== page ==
The band had a chance to perform at the Spur in Park City, Utah, as part of the Sundance Film Festival in January. How was the whole Sundance experience and was there much of a live music scene going on there?

The Sundance experience is very cool. It's all about movies and music out there and it's all industry peeps and famous people so you never know who you're playing for. I've been playing out there for several years and each year it gets better. I sell a lot of CDs and give out a lot of free promotional stuff and people dig the material so I'm loving it. All the bars are packed and people [who] appreciate the live music and whatever kind of original entertainment you can hit them with. You definitely have to have it together, though. It's a wild time.

There's a line on your website that people "need a soundtrack to their everyday lives." Do you feel that you've created such a soundtrack with "Pink Elephants"? Since the band has something of an artsy reputation, do you think it's easier for you to create something that people can really connect with, or is that something you have to work at?

People do need a soundtrack for the everyday. Some bands are only good to listen to at different times; when you're partying, or depressed, or angry, or lonely. "Pink Elephants" is cool because you can listen to the whole thing and no two songs sound the same. There are songs that ache, there are songs that pump, there are songs that swing, and songs that just rock. It's a total singer-songwriter meets great rock band sound, the kind you get with a band like Wilco. They are pretty introspective tunes, mostly dealing with the changes people go through within themselves after major life experiences, in love and just getting older and seeing the picture.

As far as creating something for people to connect with, I think you definitely have to work at it. Just like anything. But it's not like this equation you have to figure out or anything. You just have to express yourself really specifically because that's when it gets personal. A lot of people can write a love song. What makes yours different from the rest is how you express the love and from what perspective. For instance, you can love someone so much that you hate their friggen guts. If you express that in an interesting manner and have a fly melody - and it's honest - then it's bound to connect with someone who has or does feel the same way.

You've clearly established yourself as part of the New Jersey musical tradition. What do you think are the biggest misconceptions about New Jersey music outside of the state and do you think that the label will hurt or help you establish your music on a national level?

Thanks, that's nice to know. Maybe people have some misconceptions because Jersey seems to be all about either Springsteen, Bon Jovi, or The Benjamins and all these cheesy cover bands. The bottom line is that there are only a few really respected places in Jersey to come see original music. But these places have housed some of the biggest names out there right now. I don't really care what people think as far as me being from Jersey. That's where I'm from and I love the Garden State! And any of you Long Islanders or NYC people who like to refer to us as the armpit, you can smell mine anytime.

As far as a label goes, I think a major would probably not be the best thing for us at this point in the game. It's not about a record deal it's about "the right deal," and that's different for everybody, depending on their product and their situation. I started my own label, "Rock-A-Stache Records," to approach my music career from a DIY angle. You have to be fully-functional and healthy as a business and as a product before you can offer any type of credibility to a major label or else you'll just end up getting dropped. Indies are the way to go these days. At least until you have some crazy hype and are being talked about in the biz.

What are your plans for promoting "Pink Elephants"? Is there a single that you're promoting to radio? Do you anticipate shopping your music for television or film placement? Are there other opportunities that have presented themselves or that you're looking to create with the CD?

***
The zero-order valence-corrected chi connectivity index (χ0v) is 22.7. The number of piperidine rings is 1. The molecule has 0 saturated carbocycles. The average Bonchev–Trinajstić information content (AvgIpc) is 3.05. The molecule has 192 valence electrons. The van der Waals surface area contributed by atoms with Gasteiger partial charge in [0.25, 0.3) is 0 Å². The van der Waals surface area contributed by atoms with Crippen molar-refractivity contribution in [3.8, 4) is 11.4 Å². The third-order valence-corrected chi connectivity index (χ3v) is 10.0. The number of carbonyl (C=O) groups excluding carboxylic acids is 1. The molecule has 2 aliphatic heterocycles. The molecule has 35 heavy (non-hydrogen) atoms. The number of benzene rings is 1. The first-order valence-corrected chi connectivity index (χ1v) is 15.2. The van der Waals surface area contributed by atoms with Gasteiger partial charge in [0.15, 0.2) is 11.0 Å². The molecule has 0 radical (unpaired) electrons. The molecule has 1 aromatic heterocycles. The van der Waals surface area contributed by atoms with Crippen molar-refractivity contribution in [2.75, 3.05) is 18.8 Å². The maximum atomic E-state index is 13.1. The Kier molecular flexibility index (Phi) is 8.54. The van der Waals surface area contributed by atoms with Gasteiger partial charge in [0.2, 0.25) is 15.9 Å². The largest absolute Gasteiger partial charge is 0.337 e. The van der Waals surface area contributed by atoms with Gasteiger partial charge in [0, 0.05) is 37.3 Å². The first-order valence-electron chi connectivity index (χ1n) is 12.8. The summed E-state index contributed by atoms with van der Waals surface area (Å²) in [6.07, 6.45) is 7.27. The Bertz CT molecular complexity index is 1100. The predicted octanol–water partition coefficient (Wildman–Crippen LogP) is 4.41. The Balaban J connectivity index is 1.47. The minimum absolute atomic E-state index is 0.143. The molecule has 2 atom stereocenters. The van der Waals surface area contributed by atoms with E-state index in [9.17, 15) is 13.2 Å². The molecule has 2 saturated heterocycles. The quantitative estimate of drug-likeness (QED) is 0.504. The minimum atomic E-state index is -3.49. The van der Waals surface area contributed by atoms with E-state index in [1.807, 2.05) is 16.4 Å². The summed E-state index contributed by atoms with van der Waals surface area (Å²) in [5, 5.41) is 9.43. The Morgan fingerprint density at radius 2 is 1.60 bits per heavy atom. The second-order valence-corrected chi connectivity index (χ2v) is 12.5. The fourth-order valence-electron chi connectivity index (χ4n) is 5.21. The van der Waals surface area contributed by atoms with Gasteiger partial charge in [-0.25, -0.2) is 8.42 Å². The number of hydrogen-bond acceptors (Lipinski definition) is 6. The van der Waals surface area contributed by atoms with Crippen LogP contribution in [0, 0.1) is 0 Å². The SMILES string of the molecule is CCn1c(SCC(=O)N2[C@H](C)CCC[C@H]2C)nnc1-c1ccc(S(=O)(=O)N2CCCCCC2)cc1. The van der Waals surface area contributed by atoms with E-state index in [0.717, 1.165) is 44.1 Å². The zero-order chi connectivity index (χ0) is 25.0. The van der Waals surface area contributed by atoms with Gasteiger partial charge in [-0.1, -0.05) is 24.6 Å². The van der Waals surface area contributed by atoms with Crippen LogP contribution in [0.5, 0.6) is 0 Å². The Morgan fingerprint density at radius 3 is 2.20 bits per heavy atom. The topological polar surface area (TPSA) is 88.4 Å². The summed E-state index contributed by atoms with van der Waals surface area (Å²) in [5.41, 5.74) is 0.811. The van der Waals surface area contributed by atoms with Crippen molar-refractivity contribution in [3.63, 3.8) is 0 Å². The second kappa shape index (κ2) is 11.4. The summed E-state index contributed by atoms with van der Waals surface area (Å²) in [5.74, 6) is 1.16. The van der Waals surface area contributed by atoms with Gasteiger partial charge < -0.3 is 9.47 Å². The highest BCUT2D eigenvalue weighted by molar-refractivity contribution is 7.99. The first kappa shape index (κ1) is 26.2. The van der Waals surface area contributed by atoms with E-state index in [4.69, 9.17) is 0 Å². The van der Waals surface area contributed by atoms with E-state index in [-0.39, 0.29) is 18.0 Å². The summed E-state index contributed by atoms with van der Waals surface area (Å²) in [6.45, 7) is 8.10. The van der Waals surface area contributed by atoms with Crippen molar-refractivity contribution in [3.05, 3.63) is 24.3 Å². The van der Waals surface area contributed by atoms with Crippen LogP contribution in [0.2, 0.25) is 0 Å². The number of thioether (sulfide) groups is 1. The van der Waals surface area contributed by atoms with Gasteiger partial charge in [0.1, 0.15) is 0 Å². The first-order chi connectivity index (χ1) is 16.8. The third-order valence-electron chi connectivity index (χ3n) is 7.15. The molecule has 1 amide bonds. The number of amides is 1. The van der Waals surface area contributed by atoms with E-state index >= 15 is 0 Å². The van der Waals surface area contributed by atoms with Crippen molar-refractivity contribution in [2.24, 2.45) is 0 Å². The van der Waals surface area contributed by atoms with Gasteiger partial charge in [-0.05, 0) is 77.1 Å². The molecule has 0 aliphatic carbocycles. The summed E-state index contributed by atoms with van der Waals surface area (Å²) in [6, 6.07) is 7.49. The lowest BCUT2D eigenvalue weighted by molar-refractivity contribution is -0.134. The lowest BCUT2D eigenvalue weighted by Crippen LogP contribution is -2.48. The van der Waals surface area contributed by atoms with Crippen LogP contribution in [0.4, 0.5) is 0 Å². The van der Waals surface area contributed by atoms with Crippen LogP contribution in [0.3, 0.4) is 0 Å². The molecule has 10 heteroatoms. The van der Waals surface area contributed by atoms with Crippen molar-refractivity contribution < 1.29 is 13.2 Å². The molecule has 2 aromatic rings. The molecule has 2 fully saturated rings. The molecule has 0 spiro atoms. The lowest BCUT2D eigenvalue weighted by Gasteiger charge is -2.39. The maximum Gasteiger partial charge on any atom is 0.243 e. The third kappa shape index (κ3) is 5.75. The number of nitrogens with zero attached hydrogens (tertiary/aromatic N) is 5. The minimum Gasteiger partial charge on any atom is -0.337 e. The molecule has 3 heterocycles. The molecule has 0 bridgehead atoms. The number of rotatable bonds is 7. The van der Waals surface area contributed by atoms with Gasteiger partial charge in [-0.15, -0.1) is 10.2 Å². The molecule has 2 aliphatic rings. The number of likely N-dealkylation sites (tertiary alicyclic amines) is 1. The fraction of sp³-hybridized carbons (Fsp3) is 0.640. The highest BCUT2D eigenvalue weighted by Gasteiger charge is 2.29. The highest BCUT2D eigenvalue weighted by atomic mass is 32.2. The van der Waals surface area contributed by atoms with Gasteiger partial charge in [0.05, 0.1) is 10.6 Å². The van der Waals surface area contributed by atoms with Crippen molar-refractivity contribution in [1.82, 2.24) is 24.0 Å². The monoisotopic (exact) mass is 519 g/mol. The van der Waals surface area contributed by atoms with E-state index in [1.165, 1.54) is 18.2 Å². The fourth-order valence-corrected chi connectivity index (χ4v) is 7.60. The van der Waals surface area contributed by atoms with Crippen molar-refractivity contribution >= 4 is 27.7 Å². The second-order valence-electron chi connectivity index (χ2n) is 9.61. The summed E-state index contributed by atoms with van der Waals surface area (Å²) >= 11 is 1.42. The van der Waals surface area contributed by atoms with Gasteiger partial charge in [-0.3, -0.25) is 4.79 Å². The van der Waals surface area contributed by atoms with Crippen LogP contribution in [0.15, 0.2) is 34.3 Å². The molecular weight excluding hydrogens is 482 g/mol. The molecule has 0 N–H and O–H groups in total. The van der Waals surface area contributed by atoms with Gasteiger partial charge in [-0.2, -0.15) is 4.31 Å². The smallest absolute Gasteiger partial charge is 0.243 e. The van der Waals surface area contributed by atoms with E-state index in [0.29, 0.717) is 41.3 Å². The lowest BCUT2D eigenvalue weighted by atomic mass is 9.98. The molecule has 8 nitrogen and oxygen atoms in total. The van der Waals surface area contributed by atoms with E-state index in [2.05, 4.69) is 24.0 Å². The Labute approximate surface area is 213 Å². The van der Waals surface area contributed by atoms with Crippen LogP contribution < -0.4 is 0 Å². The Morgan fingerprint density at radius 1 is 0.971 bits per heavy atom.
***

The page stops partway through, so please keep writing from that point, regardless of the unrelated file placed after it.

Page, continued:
I'm currently promoting "Pink Elephants" in several ways. I've been shopping for TV and film placement, which is a lot of work and persistence. We're still building the promotion schedule. This summer I'm directing a music video for the song I'm hoping to promote to radio, "Hand of a Friend." Other than that it's about networking with other bands that generate huge numbers and hitting large crowds with sample CDs and getting it out there into people's hands. Being in a band or being a performer these days is all about the work you do off the stage. The performance part of it is the reward you get for hustling. That's the fun part. And the road is different for every sound. You have to really think about the best way to promote what you have and it requires you to take risks and try crazy shit. Guess it all depends on how bad you want it, because it never ends.

What would you like our readers to know about the band that might not be included in your bio or covered in our interview so far? Give one reason why people should attend a Della Valle show.

Personally, I go out to see a lot of shows and, unfortunately, I can't say that I see a lot of bands that impress me. When you do see someone that floors you you really go out of your way to see who they are and what their story is. I've been entertaining audiences since I was 14. I'm really all about the connection with the audience and what they are experiencing. I want them to feel connected to me and I want them to go home feeling satisfied and inspired. I could go on for hours about this kind of thing. But if there's one reason to come see a DV show, it's because of the hot girls. They flock to the DV sound!

Let's finish off with where you see Della Valle heading in the year ahead. Are you looking to increase your touring schedule, or do more outside of the tri-state area?

Della Valle in a year? Well, currently I have this movie coming out called "The Glorius Mustache Challenge." This movie has been creating a lot of hype and when I first started making it my plan was to create something that could help generate a lot of exposure and turn heads towards my music. So I'm hoping the success of the album and also the film's credibility - it's about the 'stache, how much more rock and roll can you get? - puts me and the band in a place where we can start playing and touring with bigger acts.

I do plan on recording another album in the fall and I'm hoping to be on tour as soon as I can make it happen! I'm doing my homework right now on that and I'm trying to explore my options. Every day I learn a little more and every day things make some progress. Who knows where the year will bring me, but I feel like this is definitely the year for Della Valle.

[ Website: ]

Matt Mrowicki

Matt Mrowicki founded Chorus and Verse in 2001. He is a rock star designer and technologist, Internet professional, content creator, and entrepreneur specializing in web development, IT consulting, branding, social media and online marketing.